February 26, 2024
It would give my work more visibility but I'd be dealing with her high-maintenance personality.

DEAR HARRIETTE: I have been spending time recently with a powerful woman in my field who has asked me to do some work with her in the fall. This is an incredible opportunity that may be very good for my brand. Being aligned with her will take my work to a much more visible, high-profile level.

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Harriette Cole: Was I rude to this woman I passed in the restaurant?

The problem is that this woman is high-maintenance and intense. She has a short attention span and is often all over the place.

How can I make it work for me to take her up on this offer when I worry that I will just get swept up in her intensity?

— Is It Worth It?

DEAR IS IT WORTH IT? Spend some time mapping out a plan for what you envision happening during the time you might work with this woman.

Figure out what will allow you the ability to fulfill whatever responsibilities you have discussed and what goals and vision this woman has for your engagement. Create a proposal that clearly outlines what your role would be, what success looks like and what your compensation would be.

Present your plan to this woman and discuss it in detail. Be clear about everything, including boundaries on your time.

Know that it may be difficult to work with her sometimes. You already are fully aware that she requires a lot of attention. If you think it could be worth it, go for it with a written contract in place that outlines expectations and next steps, including what the end of the working relationship might look like.

DEAR HARRIETTE: I have been putting off going to the doctor for several years now. I have a few aches and pains, nothing too bad, but my family history is not great.

I don’t really want to know if there’s anything wrong with me. I have lousy insurance and no dependents. I figure whatever my health is will be good enough for as long as I live.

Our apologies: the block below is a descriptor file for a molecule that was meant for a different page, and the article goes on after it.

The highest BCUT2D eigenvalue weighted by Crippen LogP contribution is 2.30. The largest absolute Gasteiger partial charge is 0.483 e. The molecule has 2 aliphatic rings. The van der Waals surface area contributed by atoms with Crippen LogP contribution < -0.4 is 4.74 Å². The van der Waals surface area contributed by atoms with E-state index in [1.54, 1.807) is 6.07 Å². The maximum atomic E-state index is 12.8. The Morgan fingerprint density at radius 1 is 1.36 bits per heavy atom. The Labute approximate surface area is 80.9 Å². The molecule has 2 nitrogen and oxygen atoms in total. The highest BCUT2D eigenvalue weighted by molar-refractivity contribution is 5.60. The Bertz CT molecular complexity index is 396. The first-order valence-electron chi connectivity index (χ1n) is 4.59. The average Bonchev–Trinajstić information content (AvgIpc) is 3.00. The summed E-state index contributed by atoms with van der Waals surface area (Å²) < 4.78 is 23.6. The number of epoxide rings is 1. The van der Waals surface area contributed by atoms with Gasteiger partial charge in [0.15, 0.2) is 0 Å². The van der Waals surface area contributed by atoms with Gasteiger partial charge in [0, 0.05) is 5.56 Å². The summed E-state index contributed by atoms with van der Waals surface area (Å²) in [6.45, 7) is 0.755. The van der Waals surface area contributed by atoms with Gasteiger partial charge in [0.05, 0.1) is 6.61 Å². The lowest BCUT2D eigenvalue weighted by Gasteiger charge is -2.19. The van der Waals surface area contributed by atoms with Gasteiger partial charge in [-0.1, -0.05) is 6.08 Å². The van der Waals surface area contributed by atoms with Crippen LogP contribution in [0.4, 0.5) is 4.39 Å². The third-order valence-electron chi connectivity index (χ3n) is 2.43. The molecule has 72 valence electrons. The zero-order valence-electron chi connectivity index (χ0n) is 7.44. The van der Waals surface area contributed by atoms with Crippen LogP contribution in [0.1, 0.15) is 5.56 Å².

I know that sounds nuts, but if I find out that there’s something wrong with me, I don’t have the money or inclination to do anything about it anyway. That’s why I figure being ignorant about it is better.

My best friend at work who gets a physical every year thinks I have lost my mind. She tells me that I should at least know what’s going on in my body. What do you think?

— Get a Checkup

DEAR GET A CHECKUP: I believe that knowledge is power.

Rather than thinking the worst and doing nothing about it, why not get a physical with complete blood work and have a baseline understanding for the state of your health?

American medicine is great at diagnostics. Use the system to support you. Find out how you are doing. Learn whether there are any issues that need to be addressed.

Sometimes doctors can give you recommendations for vitamins, dietary adjustments and fitness programs that can work wonders for improving your health. Other times, they may notice more substantive concerns.

Even if you learn that you have a serious health challenge, the doctor cannot force you to tend to it, but know that early detection often means a much less costly treatment plan.

Harriette Cole is a lifestylist and founder of DREAMLEAPERS, an initiative to help people access and activate their dreams. You can send questions [email protected] or c/o Andrews McMeel Syndication, 1130 Walnut St., Kansas City, MO 64106.

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